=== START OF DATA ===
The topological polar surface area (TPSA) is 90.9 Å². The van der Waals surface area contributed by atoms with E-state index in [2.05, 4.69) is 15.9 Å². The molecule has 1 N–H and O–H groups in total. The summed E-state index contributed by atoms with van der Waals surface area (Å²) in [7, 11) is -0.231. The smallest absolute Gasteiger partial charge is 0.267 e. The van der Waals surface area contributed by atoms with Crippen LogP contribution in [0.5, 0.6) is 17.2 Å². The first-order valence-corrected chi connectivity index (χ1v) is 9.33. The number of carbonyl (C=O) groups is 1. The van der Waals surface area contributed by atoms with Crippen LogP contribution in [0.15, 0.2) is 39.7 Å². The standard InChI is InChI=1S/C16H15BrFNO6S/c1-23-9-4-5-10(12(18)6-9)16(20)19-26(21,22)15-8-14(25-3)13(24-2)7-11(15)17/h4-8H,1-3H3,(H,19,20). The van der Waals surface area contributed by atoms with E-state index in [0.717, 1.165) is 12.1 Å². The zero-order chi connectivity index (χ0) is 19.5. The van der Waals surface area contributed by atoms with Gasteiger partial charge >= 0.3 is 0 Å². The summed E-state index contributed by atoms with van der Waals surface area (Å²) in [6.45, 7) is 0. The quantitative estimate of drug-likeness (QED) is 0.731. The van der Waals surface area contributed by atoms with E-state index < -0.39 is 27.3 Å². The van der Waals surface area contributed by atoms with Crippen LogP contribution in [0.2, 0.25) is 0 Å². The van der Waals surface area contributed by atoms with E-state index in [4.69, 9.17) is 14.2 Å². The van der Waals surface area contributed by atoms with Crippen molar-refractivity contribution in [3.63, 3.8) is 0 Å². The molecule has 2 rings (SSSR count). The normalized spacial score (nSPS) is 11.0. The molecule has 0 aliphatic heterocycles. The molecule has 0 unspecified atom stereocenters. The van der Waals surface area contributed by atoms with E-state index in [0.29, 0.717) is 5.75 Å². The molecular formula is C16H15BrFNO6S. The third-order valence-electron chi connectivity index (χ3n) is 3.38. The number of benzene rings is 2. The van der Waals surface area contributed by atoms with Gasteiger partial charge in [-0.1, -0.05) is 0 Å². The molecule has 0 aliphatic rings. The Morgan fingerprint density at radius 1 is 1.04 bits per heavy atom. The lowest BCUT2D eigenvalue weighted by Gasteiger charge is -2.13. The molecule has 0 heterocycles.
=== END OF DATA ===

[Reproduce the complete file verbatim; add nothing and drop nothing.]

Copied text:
The topological polar surface area (TPSA) is 90.9 Å². The van der Waals surface area contributed by atoms with E-state index in [2.05, 4.69) is 15.9 Å². The molecule has 1 N–H and O–H groups in total. The summed E-state index contributed by atoms with van der Waals surface area (Å²) in [7, 11) is -0.231. The smallest absolute Gasteiger partial charge is 0.267 e. The van der Waals surface area contributed by atoms with Crippen LogP contribution in [0.5, 0.6) is 17.2 Å². The first-order valence-corrected chi connectivity index (χ1v) is 9.33. The number of carbonyl (C=O) groups is 1. The van der Waals surface area contributed by atoms with Crippen LogP contribution in [0.15, 0.2) is 39.7 Å². The standard InChI is InChI=1S/C16H15BrFNO6S/c1-23-9-4-5-10(12(18)6-9)16(20)19-26(21,22)15-8-14(25-3)13(24-2)7-11(15)17/h4-8H,1-3H3,(H,19,20). The van der Waals surface area contributed by atoms with E-state index in [0.717, 1.165) is 12.1 Å². The zero-order chi connectivity index (χ0) is 19.5. The van der Waals surface area contributed by atoms with Gasteiger partial charge >= 0.3 is 0 Å². The summed E-state index contributed by atoms with van der Waals surface area (Å²) in [6.45, 7) is 0. The quantitative estimate of drug-likeness (QED) is 0.731. The van der Waals surface area contributed by atoms with E-state index < -0.39 is 27.3 Å². The van der Waals surface area contributed by atoms with Crippen LogP contribution in [0.2, 0.25) is 0 Å². The van der Waals surface area contributed by atoms with E-state index in [4.69, 9.17) is 14.2 Å². The van der Waals surface area contributed by atoms with Crippen molar-refractivity contribution in [3.63, 3.8) is 0 Å². The molecule has 2 rings (SSSR count). The normalized spacial score (nSPS) is 11.0. The molecule has 0 aliphatic heterocycles. The molecule has 0 unspecified atom stereocenters. The van der Waals surface area contributed by atoms with E-state index in [0.29, 0.717) is 5.75 Å². The molecular formula is C16H15BrFNO6S. The third-order valence-electron chi connectivity index (χ3n) is 3.38. The number of benzene rings is 2. The van der Waals surface area contributed by atoms with Gasteiger partial charge in [-0.1, -0.05) is 0 Å². The molecule has 0 aliphatic rings. The Morgan fingerprint density at radius 1 is 1.04 bits per heavy atom. The lowest BCUT2D eigenvalue weighted by Gasteiger charge is -2.13. The molecule has 0 heterocycles.